NOV. 3-9, 2016

THE EAST COUNTY HERALD • YOUR COMMUNITY OUR COMMUNITY

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2016 Fall Plantstravaganza! Saturday, November 5 10am to 2pm Member Preview 9am to 10am The Garden’s Fall Plantstravaganza returns with plant sales, gardening workshops, “Ask the Designer” landscape consultations and advice from partner water agencies on how to save water while maintaining a beautiful yard.

Presentation Schedule • 10:30 a.m.: California Native Landscaping with Greg Rubin • 11:30 a.m.: How to Hire a Landscape Contractor and Save $ with Pam Meisner • 12:30 p.m.: Native Bees 101 with Candace Vanderhoff

Landscape Designer Consultations Sign up for a landscape designer consultation! Consultations are 20 minutes long and cost only $20. Designers include Connie Beck, Lisa Bellora, Christiane Holmquist and Troy Waisanen. Reservations are recommended; call 619-660-0614 x10.

Soil Testing Test your soil at the Fall Plantstravaganza! If you are planting in a new area, testing your soil will help you learn what your new garden needs to prosper. If you have an existing garden, soil testing will allow you to find out why plants may not be growing well and help decide what amendments would make the biggest difference in your yard. Will test for soil pH, nutrient levels and more. On the day of the event, please bring about a shoe box full soil from the area you want to test. Try to include soil about 6 inches deep and from various places around your site. Reservation required; limited spots available. Times every 30 minutes from 9:30am to 1:30pm. Only one soil test per time and registration closes on 11/3. $10 per test. Sign up in our Gift Shop or by calling 619-660-0614 x10.

Admission: Members and Kids 12 and Under FREE; $3 General Admission Free Parking Date: Saturday, November 5 Time: 10:00 am - 2:00 pm Venue: The Water Conservation Garden Address: 12122 Cuyamaca College Drive West El Cajon, CA 92019 United States Phone: 619-660-0614 Website: thegarden.org Host: The Water Conservation Garden Email: info@thegarden.org Website: www.thegarden.org

Fall Plantstravaganza! November 5 @ 10:00 am - 2:00 pm Holiday Garden Shoppe Open House

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(619) 697-2355 Fax: 619-697-7760 Send Digital Files to: copyguys@collegecopycenter.com 7939 El Cajon Blvd.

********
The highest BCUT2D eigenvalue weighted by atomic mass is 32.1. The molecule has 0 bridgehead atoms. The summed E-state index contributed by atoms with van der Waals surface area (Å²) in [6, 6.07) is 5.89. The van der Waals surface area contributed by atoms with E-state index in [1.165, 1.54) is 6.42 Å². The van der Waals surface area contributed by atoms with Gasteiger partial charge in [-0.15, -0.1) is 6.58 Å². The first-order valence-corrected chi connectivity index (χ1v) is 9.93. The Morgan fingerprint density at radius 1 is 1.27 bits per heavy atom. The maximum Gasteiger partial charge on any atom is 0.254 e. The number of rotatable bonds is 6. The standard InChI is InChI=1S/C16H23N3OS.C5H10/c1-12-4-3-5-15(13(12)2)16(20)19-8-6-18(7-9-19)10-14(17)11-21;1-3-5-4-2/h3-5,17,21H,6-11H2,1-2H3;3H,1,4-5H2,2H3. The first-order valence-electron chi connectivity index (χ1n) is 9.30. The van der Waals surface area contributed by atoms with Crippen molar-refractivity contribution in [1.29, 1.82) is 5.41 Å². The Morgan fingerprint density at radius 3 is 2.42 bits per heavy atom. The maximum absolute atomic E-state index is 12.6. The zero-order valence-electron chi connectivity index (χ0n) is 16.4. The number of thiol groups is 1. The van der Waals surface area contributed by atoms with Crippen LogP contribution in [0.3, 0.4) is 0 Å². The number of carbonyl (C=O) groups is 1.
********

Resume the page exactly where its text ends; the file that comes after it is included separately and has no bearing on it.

La Mesa, CA 91942

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24 Jacob’s twin 52 Shape of the Old Brick25 Paul McCartney and yard ACROSS Elton John 55 When repeated, a fast 1 Stock option recipients: 27 Glue factory candidates ballroom dance inits. 28 The last ___ 57 Ta ta, in Tijuana MARRIAGES MADE IN HOLLYWOOD By Randall J. Hartman 5 Machu Picchu residents 29 “Christina’s World” 61 Truckee stop 10 Give off Pub Date:10/24/08 Slug:USUDOKU_g1_241801.eps painter 62 Actress Streep weds 14 Elbow-wrist connection 30 Rules of conduct director David? © 2008 The 15 Christian Science “___ of Two Cities” Monitor (www.csmonitor.com). All rights reserved. 31 “Werewolves of London” 65 Crooner Crosby 16 Iniquity Distributed by The 17 Christian Science Monitor (email: syndication@csmonitor.com singer Warren 66 News Get outService of bed Actress Smith weds ac32 Barely getting by 67 Sound rebound tor James? SCOTT WALLACE – STAFF 68 Kill, as a ILLUSTRATOR.eps 33 Senator Ervin of Waterdragon 19 Pressing matter? gate fame 69 Patricia and Elise 20 You’re ___ talk! 36 “___ it ain’t so, Joe” 70 Indian Ocean vessel 21 Bro kin 38 Bust alternative DOWN 22 Grant a loan 39 Vanity case 1 Stephen King thriller 23 First-round passes 40 Result of taking it on the 2 Joie de vivre 26 Together, in a sense chin 3 “___ Upon a Time in the 28 Actress Kurtz weds actor 43 Animal science West” Patrick? 45 Hippie shirt 4 Typical NE home 33 A river to avoid! 47 Voracious video game 5 Anderson, of Jethro Tull 34 Ashcan output 48 Response to where are 6 To the ___ degree 35 Dweebs you? 7 Keys 37 ___ you serious!? 49 “Physician, ___ thyself” 8 Science fiction author 38 Market measures 52 Peepers Brian 41 By way of 53 This hides the bride 9 Playground ride 42 Passover snack 54 Tolstoy heroine Karenina 10 If looks could kill, this 44 Juice judge? 56 Pavarotti solo look could kill 45 Award for “The Produc58 2.54 centimeters 11 Bog ers” 59 Tres y cinco 12 Windows’ dressing? 46 Actress Goldberg weds 60 ___ me the money! 13 Look after actor Peter? 63 Aromatic inits. 18 It’s needed to walk the 50 Arabian sultanate 64 Guitarist Paul dog The Christian Science Monitor 51 Fortuneteller’s start

Crossword